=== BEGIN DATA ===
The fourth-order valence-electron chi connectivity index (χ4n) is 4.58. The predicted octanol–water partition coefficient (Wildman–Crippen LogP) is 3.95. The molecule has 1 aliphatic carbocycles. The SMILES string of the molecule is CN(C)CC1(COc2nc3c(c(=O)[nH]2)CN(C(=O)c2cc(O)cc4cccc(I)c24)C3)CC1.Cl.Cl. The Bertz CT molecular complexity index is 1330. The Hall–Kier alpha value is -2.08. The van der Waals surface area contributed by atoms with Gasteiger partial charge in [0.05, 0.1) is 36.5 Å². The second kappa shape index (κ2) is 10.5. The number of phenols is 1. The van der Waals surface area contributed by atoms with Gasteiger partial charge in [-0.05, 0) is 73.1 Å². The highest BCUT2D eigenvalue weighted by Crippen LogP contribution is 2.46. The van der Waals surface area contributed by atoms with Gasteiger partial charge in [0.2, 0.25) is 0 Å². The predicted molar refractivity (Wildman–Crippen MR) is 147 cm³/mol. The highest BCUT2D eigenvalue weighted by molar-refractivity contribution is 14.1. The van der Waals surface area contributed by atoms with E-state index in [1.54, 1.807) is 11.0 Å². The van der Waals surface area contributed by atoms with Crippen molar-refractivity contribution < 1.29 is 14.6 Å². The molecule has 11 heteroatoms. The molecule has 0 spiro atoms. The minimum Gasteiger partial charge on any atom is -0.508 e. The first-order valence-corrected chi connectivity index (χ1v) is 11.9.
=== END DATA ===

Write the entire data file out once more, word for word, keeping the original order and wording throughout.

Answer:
The fourth-order valence-electron chi connectivity index (χ4n) is 4.58. The predicted octanol–water partition coefficient (Wildman–Crippen LogP) is 3.95. The molecule has 1 aliphatic carbocycles. The SMILES string of the molecule is CN(C)CC1(COc2nc3c(c(=O)[nH]2)CN(C(=O)c2cc(O)cc4cccc(I)c24)C3)CC1.Cl.Cl. The Bertz CT molecular complexity index is 1330. The Hall–Kier alpha value is -2.08. The van der Waals surface area contributed by atoms with Gasteiger partial charge in [0.05, 0.1) is 36.5 Å². The second kappa shape index (κ2) is 10.5. The number of phenols is 1. The van der Waals surface area contributed by atoms with Gasteiger partial charge in [-0.05, 0) is 73.1 Å². The highest BCUT2D eigenvalue weighted by Crippen LogP contribution is 2.46. The van der Waals surface area contributed by atoms with Gasteiger partial charge in [0.2, 0.25) is 0 Å². The predicted molar refractivity (Wildman–Crippen MR) is 147 cm³/mol. The highest BCUT2D eigenvalue weighted by molar-refractivity contribution is 14.1. The van der Waals surface area contributed by atoms with E-state index in [1.54, 1.807) is 11.0 Å². The van der Waals surface area contributed by atoms with Crippen molar-refractivity contribution < 1.29 is 14.6 Å². The molecule has 11 heteroatoms. The molecule has 0 spiro atoms. The minimum Gasteiger partial charge on any atom is -0.508 e. The first-order valence-corrected chi connectivity index (χ1v) is 11.9.